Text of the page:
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Biotechnology Position Paper

Essay by   •  October 21, 2010  •  2,061 Words (9 Pages)  •  1,467 Views

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Biotechnology Position Paper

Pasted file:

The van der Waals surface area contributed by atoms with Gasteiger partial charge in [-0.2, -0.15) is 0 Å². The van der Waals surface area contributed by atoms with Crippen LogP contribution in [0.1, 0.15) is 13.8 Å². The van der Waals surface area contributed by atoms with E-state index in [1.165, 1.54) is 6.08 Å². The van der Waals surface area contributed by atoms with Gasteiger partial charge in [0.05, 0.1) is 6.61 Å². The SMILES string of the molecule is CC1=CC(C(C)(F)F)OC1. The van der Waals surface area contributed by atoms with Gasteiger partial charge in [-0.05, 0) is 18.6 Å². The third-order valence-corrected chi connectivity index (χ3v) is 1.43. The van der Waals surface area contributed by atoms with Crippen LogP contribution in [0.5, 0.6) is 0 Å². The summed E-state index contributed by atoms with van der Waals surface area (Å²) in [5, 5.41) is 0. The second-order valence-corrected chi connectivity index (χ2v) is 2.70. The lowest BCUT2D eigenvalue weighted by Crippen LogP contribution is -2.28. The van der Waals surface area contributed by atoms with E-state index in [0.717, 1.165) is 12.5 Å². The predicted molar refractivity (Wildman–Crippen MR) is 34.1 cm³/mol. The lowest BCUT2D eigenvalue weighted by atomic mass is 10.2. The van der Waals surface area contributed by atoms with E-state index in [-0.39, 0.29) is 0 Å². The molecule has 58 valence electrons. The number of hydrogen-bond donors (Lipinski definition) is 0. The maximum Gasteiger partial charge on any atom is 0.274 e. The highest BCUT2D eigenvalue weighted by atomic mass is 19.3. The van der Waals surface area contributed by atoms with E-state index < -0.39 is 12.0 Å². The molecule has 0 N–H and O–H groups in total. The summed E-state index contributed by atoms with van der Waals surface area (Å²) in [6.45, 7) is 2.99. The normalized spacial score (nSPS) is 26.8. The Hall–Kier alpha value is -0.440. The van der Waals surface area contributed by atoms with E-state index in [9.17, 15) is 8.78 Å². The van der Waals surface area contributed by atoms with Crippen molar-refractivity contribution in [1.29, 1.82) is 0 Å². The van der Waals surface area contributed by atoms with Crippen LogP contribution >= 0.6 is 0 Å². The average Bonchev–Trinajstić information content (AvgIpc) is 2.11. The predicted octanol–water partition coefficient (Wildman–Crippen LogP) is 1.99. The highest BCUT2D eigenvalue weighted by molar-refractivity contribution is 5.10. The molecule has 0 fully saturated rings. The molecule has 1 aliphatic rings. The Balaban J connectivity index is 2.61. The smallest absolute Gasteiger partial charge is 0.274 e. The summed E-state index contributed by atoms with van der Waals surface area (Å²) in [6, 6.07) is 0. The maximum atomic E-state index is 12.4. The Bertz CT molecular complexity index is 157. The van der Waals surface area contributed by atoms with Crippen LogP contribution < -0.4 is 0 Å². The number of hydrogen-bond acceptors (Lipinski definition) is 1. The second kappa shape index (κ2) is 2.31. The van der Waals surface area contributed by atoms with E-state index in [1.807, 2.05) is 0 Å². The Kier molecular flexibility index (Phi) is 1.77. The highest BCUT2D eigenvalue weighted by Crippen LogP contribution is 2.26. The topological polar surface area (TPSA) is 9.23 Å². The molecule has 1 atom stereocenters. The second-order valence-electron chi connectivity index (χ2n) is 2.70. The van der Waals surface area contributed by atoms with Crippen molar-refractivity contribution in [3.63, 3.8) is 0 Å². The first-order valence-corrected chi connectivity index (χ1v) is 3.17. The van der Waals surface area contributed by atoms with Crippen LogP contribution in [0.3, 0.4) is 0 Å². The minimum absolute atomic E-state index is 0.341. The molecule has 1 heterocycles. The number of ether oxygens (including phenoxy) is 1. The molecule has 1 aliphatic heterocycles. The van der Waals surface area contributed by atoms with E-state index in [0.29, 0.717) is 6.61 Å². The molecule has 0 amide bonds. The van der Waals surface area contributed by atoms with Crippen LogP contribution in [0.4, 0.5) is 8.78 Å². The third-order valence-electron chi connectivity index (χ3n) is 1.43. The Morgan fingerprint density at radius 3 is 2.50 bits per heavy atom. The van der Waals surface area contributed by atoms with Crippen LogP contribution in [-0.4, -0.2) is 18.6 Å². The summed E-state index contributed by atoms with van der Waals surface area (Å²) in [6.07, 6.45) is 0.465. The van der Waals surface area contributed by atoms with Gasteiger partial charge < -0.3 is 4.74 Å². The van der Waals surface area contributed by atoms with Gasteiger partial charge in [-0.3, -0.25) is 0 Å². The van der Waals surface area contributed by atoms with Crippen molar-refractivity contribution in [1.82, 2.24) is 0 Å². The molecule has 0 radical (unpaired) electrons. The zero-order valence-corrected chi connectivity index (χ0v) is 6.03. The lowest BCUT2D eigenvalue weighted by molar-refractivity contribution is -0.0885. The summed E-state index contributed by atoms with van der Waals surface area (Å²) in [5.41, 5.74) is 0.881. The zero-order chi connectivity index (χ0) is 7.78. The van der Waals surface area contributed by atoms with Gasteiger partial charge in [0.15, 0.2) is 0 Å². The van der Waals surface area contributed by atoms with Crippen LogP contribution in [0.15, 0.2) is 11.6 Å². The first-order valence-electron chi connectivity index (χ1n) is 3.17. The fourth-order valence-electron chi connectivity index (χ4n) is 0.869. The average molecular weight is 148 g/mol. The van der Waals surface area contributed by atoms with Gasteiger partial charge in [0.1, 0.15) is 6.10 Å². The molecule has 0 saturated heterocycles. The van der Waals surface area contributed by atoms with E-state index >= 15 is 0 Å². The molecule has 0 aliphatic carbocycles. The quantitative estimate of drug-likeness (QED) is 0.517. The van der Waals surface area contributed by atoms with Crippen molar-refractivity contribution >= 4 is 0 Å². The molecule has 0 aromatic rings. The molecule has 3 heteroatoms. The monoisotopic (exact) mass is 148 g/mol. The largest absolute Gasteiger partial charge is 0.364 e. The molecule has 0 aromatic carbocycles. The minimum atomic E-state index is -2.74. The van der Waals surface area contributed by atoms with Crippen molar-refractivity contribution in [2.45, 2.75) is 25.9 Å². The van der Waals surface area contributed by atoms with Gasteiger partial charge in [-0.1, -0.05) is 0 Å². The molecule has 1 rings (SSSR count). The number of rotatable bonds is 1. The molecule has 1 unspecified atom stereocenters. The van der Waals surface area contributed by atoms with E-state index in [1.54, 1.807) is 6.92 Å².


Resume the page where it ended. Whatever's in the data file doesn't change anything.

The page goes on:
Genetically engineered and modified foods are not only one of the worlds prime concerns, but have recently developed into one of the most widely debated issues in all of North America. Arguments aside, the problem is going to be one that the world is going to have to feel the results of, whether prepared or not. Newly expanded research regarding biotechnology presents a willing audience with a whole new outlook on just how far scientific investigation and expansion can go. The accelerating rate, at which these new progressions are being made, is a potential threat to the health of the people who are deemed the so called guinea pigs. Although it is deemed by some that genetically modified foods that are approved are considered by the government to be safe as their traditional counterpart there are still many effects that serve consideration before being labeled as "safe". The outcome of these new manufactured goods is still unfamiliar to the consumer because the products are just too new and innovated at this point. Through the examination of the effects of engineered crops on agriculture, the experimentation and distribution concerns, and the scientific evaluation of increased toxicity levels and antibiotic immunities, one will unmistakably be able to see how genetically engineered and modified foods are not a trend that citizens should not buy into.